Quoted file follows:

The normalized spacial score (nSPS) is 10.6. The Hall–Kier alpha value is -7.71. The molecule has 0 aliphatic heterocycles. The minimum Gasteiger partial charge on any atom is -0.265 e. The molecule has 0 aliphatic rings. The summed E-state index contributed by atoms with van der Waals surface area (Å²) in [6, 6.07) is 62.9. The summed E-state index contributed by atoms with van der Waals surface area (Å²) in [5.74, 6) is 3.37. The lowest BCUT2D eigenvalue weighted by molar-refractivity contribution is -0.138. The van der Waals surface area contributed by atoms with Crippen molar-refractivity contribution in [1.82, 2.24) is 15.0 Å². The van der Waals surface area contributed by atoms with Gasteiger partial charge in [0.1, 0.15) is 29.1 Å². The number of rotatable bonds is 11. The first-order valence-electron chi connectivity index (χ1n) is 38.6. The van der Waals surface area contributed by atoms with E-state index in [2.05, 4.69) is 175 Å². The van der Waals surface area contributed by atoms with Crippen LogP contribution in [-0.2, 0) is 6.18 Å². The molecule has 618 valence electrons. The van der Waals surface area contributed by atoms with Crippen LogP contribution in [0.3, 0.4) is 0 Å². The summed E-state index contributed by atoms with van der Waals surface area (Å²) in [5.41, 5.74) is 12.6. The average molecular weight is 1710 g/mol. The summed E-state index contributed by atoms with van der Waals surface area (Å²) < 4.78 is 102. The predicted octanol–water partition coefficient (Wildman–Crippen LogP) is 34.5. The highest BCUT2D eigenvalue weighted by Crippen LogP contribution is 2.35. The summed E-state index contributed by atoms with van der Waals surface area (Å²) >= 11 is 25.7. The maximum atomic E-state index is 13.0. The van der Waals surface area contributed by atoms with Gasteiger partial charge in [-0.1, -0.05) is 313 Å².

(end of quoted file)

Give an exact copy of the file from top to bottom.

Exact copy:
The normalized spacial score (nSPS) is 10.6. The Hall–Kier alpha value is -7.71. The molecule has 0 aliphatic heterocycles. The minimum Gasteiger partial charge on any atom is -0.265 e. The molecule has 0 aliphatic rings. The summed E-state index contributed by atoms with van der Waals surface area (Å²) in [6, 6.07) is 62.9. The summed E-state index contributed by atoms with van der Waals surface area (Å²) in [5.74, 6) is 3.37. The lowest BCUT2D eigenvalue weighted by molar-refractivity contribution is -0.138. The van der Waals surface area contributed by atoms with Crippen molar-refractivity contribution in [1.82, 2.24) is 15.0 Å². The van der Waals surface area contributed by atoms with Gasteiger partial charge in [0.1, 0.15) is 29.1 Å². The number of rotatable bonds is 11. The first-order valence-electron chi connectivity index (χ1n) is 38.6. The van der Waals surface area contributed by atoms with E-state index in [2.05, 4.69) is 175 Å². The van der Waals surface area contributed by atoms with Crippen LogP contribution in [-0.2, 0) is 6.18 Å². The molecule has 618 valence electrons. The van der Waals surface area contributed by atoms with Crippen LogP contribution in [0.3, 0.4) is 0 Å². The summed E-state index contributed by atoms with van der Waals surface area (Å²) in [5.41, 5.74) is 12.6. The average molecular weight is 1710 g/mol. The summed E-state index contributed by atoms with van der Waals surface area (Å²) < 4.78 is 102. The predicted octanol–water partition coefficient (Wildman–Crippen LogP) is 34.5. The highest BCUT2D eigenvalue weighted by Crippen LogP contribution is 2.35. The summed E-state index contributed by atoms with van der Waals surface area (Å²) >= 11 is 25.7. The maximum atomic E-state index is 13.0. The van der Waals surface area contributed by atoms with Gasteiger partial charge in [-0.1, -0.05) is 313 Å².